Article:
Before we jump into the topic at hand, I’d like to introduce myself. My name is Alex Austin, and I am the Structural Team Lead at DRD Technology, an Ansys Channel Partner. I studied Mechanical Engineering at the University of Tulsa, OK, from which I graduated with a BS and MS in Mechanical Engineering a little over a decade ago (woo… it’s already been that long!). My graduate work was in the fatigue and fracture space. My primary area of expertise is structural mechanics; as many engineers may know, this is quite a large field of physics when we look at Ansys simulation capabilities. Fracture mechanics is a small part of that overall field, is relatively new in the world of engineering, and is very complex. 

What is Fracture Mechanics? 

When engineers evaluate stress in a structure, the common, simple equation that comes to mind is stress = force/area. This equation carries several assumptions: static equilibrium, uniform cross-sectional area, uniaxial stress, to name a few. With the introduction of a crack to the structure, the state of stress at the crack tip is not uniaxial. Cracks are sharp corners, or notches. In the computer simulation (finite element) world, we call these singularities. In fact, singularities are locations where the theoretical stress is infinite. A strength of materials approach does not account for these singularities. When a crack exists, we need a method to analyze it. Fracture mechanics is that method. Fracture mechanics is the study of crack propagation in materials.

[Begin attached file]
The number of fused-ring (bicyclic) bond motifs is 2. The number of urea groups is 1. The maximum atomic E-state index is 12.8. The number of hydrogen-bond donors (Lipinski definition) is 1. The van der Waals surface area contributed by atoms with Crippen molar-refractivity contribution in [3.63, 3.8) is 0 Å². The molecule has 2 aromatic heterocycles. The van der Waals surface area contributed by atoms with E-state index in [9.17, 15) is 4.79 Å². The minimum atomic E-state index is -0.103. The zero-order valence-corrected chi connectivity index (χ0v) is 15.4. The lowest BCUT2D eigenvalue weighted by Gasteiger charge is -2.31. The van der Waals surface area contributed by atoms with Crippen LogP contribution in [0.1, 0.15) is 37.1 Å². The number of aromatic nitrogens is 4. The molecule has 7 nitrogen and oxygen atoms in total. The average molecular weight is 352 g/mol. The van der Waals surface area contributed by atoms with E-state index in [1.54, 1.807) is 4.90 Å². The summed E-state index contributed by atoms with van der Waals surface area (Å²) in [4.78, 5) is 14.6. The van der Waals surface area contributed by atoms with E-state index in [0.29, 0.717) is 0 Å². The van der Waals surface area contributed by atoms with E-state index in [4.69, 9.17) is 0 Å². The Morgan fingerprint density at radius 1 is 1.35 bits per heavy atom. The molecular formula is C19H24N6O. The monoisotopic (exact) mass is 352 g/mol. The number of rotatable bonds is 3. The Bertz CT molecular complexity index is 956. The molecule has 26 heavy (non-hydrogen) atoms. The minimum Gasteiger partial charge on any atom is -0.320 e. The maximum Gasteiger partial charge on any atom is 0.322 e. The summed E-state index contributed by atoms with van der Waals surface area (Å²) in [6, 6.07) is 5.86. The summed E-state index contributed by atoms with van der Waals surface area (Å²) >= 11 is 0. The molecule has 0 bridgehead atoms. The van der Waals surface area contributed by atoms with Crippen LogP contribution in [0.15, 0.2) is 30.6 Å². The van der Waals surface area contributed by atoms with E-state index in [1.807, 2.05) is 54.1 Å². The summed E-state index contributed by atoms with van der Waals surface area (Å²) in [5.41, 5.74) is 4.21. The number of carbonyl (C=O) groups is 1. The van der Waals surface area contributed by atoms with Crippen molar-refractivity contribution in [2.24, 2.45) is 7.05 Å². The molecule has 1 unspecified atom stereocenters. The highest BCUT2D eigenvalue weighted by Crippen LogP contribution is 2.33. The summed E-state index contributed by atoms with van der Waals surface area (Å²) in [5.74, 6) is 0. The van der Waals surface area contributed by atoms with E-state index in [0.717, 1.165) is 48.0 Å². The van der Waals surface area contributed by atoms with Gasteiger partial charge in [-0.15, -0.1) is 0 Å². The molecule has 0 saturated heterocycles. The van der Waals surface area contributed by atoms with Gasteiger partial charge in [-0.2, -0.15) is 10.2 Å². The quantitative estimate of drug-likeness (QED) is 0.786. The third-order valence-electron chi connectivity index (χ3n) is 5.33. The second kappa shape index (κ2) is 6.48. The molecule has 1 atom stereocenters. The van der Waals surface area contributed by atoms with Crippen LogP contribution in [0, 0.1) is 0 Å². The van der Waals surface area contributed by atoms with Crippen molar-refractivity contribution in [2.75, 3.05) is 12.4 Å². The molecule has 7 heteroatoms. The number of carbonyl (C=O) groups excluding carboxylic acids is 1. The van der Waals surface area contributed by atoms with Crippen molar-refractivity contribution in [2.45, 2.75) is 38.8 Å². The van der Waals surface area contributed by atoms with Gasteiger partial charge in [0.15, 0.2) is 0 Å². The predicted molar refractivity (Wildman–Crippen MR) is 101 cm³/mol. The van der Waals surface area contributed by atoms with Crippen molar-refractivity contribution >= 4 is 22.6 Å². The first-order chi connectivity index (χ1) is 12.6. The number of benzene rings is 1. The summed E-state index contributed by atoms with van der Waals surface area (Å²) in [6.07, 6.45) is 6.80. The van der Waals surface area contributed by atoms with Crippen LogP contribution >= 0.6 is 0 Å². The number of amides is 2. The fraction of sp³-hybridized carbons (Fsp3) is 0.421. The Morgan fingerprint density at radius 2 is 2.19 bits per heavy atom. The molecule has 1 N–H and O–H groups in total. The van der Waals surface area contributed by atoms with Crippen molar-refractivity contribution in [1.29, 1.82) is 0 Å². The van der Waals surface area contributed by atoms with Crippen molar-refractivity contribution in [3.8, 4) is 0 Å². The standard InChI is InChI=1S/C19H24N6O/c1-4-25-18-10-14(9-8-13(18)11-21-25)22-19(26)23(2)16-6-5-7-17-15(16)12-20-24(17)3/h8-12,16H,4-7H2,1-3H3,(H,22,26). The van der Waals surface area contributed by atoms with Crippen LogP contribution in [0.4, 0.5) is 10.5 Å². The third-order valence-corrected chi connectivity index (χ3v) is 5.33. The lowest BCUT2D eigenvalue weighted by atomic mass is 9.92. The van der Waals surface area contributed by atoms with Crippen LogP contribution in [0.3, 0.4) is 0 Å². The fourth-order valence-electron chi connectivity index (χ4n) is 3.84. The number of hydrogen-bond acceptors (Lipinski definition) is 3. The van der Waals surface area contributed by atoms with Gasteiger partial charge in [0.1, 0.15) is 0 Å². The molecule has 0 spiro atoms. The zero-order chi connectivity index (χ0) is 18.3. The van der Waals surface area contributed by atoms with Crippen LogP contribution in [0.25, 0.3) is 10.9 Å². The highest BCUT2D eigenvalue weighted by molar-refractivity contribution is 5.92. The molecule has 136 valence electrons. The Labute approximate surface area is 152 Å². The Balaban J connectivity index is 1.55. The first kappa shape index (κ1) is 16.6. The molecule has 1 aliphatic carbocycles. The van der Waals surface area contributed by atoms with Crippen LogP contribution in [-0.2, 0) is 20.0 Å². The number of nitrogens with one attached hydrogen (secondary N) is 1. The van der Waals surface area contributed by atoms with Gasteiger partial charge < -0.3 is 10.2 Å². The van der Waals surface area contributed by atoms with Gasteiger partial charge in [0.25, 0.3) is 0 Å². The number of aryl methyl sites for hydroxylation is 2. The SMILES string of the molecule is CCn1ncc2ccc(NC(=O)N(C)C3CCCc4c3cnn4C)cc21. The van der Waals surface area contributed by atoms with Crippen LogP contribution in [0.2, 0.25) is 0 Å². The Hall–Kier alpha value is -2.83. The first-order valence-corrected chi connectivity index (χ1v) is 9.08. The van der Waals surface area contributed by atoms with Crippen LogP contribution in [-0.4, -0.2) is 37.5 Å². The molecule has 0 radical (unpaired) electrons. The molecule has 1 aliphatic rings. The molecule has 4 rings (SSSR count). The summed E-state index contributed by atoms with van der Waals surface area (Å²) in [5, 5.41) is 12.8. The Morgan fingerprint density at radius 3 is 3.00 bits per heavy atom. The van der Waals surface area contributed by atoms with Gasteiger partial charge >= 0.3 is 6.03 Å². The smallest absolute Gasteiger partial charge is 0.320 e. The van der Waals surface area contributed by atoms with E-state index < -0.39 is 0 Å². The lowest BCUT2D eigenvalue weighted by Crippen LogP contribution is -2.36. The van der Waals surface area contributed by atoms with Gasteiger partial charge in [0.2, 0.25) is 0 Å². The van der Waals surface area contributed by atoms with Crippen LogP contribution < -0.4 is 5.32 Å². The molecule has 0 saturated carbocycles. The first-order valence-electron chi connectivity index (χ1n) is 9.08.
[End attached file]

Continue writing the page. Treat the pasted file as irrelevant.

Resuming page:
Image Source: Wikipedia 

Motivation for Fracture Mechanics 

Often, cracks naturally form during the manufacturing process, either through casting or machining methods. Cracks can exist in a product and never cause issues with the working of the structure. In fact, cracks may be invisible to the naked eye. However, when this is not the case, what happens? 

Let’s say we’ve designed and manufactured structure that is currently out in the field, and our customer notices a crack… is this a problem? Let’s say a customer reported cracks popping up on some rotating machinery housings and they simply asked, ‘Is this a problem?’ though, the more likely case is no questions and, ‘Please fix this!!!’. What is the engineer typically tasked with determining? The common questions we ask are: 

  1. Will the crack grow? If so, 
  1. How quickly will the crack grow? And then, 
  1. Will the structure fail catastrophically? 

As stated, the customer absolutely thinks the presence of a crack is a problem. This is commonly the case when the customer is not an engineer, and even if they’re an engineer, they had no insight into the design and manufacture of the product. Answering the above questions will directly determine if the crack is or is not a problem. 

What about the case where the engineer designs a structure and during the design process must consider a structure that has cracks? This is a common practice in regulatory bodies, namely, the FAA (Federal Aviation Administration). In this case, the engineer assumes a crack or cracks exist in the designed components and must design for this potential failure mode. This is referred to as Fatigue and Damage Tolerance. The engineer establishes inspection intervals for components based on this analysis. The maintenance crew knows how many hours the component can be used before it needs to be checked for integrity and possibly replaced. 


In the next blog post, we will discuss the methods to evaluate cracked structures.